Explaining how she selected just the right yellow and accent colors for this room, Canet says, "All colors tend to mix if they have similar undertones. This red has a more orange-raspberry base, which blends beautifully with the warm yellow. Also, the values of the colors should be in the same range in order to stand up to each other."
But while Canet is a great fan of yellow, she cautions that it needs to be livened up and used judiciously. "Yellow is a great color if you can come up with interesting combinations with other colors," she says, "but on its own it can be tiring."
Photo by Durston Saylor
The rich, ochre yellow in this New York City apartment, designed by Alan Tanksley, was achieved with a layered Venetian Plaster finish. The color was developed on-site by an artisan and the plaster applied layer after layer, all by hand. The result is a depth and sheen that paint alone could never offer — the perfect backdrop for this apartment's mix of modern and marvelous, with elements new and natural.
"I think yellow got overplayed in the '80s and, therefore, often has an association with old-fashioned decoration," Tanksley says. "However, it still works in many situations and looks fresh again."
"The biggest issue with choosing yellow, which is thought to be the most difficult of all colors to get right," Tanksley says, "is whether it is a cool or a warm tone, and whether the chosen color is in harmony with the other room elements. For instance, a cool yellow, one with a blue or green hue as opposed to the brown hue found in the ochre, would have been very jarring in this apartment. In general, I avoid using cool-toned yellows in south-facing rooms, as these shades tend to look and feel very cold. In those situations I choose yellows that have a rich brown or slight reddish undertone."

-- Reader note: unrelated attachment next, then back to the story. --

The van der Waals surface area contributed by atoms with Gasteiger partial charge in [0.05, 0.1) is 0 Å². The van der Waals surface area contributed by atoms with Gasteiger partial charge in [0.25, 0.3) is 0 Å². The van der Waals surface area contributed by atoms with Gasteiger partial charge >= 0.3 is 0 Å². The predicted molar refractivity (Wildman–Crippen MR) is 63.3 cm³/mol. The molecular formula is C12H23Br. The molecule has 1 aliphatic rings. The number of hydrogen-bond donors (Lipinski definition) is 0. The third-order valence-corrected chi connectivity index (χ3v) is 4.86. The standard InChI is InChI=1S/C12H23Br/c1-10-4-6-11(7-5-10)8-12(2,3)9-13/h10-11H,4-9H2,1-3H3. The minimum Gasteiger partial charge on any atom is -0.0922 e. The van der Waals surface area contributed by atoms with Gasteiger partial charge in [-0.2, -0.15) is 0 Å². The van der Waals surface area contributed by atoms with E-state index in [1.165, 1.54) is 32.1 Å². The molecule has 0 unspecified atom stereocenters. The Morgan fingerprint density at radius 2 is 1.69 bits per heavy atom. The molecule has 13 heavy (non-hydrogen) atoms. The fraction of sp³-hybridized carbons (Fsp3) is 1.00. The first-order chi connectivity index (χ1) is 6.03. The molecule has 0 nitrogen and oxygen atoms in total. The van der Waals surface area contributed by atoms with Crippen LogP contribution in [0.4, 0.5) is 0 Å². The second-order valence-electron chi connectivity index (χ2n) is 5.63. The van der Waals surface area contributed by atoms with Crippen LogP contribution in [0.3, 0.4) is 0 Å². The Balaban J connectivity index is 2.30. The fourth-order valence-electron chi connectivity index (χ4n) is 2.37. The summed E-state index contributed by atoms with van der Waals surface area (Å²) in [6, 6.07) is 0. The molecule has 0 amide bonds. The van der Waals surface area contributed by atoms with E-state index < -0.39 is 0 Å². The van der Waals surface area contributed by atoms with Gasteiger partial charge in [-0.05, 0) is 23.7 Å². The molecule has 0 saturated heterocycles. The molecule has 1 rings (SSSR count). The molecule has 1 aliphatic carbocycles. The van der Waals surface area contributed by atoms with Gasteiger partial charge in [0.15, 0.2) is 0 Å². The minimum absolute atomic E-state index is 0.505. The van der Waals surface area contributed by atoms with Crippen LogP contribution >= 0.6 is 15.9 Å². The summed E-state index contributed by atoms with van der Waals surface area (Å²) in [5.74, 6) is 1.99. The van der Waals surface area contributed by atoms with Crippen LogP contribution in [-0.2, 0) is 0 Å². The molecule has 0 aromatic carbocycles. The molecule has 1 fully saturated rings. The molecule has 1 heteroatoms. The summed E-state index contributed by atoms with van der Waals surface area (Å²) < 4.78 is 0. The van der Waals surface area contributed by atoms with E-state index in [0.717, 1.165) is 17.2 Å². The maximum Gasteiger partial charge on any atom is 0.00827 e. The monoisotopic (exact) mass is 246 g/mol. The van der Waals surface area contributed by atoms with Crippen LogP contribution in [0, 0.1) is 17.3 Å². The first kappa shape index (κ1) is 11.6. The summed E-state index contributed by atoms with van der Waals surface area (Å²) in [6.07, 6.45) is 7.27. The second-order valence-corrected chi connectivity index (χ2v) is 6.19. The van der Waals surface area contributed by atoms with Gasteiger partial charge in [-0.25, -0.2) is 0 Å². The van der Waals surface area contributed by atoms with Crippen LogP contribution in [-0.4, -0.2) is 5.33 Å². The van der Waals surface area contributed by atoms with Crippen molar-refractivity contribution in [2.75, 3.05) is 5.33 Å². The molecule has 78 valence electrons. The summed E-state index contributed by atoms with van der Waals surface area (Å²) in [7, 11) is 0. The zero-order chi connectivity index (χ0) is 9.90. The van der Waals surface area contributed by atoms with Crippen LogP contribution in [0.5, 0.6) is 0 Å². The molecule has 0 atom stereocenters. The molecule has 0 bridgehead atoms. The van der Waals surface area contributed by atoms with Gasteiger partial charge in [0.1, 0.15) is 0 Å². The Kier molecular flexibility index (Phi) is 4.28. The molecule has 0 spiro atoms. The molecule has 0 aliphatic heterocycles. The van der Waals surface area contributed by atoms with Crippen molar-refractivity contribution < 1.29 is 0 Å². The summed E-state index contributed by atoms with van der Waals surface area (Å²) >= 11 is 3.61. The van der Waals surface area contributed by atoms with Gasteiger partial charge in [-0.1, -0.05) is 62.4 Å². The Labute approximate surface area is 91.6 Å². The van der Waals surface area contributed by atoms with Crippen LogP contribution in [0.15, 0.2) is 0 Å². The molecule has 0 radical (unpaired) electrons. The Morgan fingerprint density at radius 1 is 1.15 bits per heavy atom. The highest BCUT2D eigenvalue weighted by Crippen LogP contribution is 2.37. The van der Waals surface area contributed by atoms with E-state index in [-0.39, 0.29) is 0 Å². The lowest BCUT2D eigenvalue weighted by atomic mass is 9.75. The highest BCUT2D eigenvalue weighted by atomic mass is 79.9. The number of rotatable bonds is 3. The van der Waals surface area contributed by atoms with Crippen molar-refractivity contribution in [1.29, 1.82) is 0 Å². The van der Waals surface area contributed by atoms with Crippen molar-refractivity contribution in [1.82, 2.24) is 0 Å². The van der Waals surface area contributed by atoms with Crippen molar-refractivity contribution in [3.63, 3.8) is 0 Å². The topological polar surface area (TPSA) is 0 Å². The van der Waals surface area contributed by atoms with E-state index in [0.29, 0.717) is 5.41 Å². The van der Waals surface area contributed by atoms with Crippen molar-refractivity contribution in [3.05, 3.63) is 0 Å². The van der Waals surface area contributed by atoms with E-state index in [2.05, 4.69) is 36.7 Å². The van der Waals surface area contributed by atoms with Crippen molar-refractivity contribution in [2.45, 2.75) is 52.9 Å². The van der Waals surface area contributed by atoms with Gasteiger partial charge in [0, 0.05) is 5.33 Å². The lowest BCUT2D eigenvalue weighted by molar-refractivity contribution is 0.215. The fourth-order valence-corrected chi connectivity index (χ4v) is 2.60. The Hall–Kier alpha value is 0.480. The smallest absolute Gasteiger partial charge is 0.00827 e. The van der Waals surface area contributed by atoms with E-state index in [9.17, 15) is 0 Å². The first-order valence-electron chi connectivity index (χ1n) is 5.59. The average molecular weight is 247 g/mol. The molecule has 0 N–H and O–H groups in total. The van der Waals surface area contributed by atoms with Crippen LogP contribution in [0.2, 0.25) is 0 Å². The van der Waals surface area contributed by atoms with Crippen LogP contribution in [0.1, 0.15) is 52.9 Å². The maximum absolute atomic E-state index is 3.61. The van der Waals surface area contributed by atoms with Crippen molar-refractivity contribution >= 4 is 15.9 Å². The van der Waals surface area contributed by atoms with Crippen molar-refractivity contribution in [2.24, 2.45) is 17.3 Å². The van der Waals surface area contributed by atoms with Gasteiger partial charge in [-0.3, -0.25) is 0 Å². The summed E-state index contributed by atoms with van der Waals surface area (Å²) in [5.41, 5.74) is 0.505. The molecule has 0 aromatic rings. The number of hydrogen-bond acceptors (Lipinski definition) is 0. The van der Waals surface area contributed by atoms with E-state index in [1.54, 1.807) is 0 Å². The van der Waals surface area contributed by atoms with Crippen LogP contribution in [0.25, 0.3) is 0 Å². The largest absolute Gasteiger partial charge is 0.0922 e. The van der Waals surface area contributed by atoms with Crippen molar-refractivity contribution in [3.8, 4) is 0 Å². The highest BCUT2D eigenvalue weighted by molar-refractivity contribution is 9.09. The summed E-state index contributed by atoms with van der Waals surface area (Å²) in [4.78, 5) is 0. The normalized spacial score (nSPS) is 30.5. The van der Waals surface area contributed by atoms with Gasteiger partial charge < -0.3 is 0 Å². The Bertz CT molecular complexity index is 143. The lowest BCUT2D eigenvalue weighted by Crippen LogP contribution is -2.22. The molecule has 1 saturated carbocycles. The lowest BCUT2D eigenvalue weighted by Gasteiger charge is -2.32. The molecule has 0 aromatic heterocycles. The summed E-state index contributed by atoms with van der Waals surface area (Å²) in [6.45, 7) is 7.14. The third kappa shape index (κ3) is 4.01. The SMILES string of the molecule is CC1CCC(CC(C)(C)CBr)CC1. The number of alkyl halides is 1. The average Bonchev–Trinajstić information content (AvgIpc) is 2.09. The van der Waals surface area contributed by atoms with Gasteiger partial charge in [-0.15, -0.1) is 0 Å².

Photo by Francois Dischinger
"Yellow is on its way back in," says Catherine B. Stein, president of THE COLOR COUNCIL, with bright, chrome yellow or soft bamboo looking especially fresh. "Blues are a natural partner for yellow, reminiscent of classic country," Stein says. "Green will soothe and give an outdoorsy feel, while purple will offer the highest contrast, yet be the most nostalgic."
Another fan of yellow paired with purple, designer Martha Angus loves egg yolk yellow accented with pale violet. She also adores yellow with what she calls Marie Antoinette-saturated French Blue. "If you go with any powerful yellow," she says, "then the other colors in the room need to be a bit quieter."
On the other hand, a softer yellow lends itself quite nicely to a jazzy new shade. "Mixing yellow with an apple green or aubergine, for instance, can make it lively and new," says designer Sherrill Canet. Designer Steven Miller's green and yellow combo in the living room pictured above is a great example of this refreshing effect.
Whatever color combination you choose, remember to try the paint on the walls to see how it looks at different times of the day. Once you've found a color that appeals to you, go ahead and try it, even if it's bolder or brighter than the shades you normally select. "You need a little luck when you try something unusual," says designer Barclay Fryery, "but the most important ingredient for pulling it together is confidence."
Photograph by Matthew Millman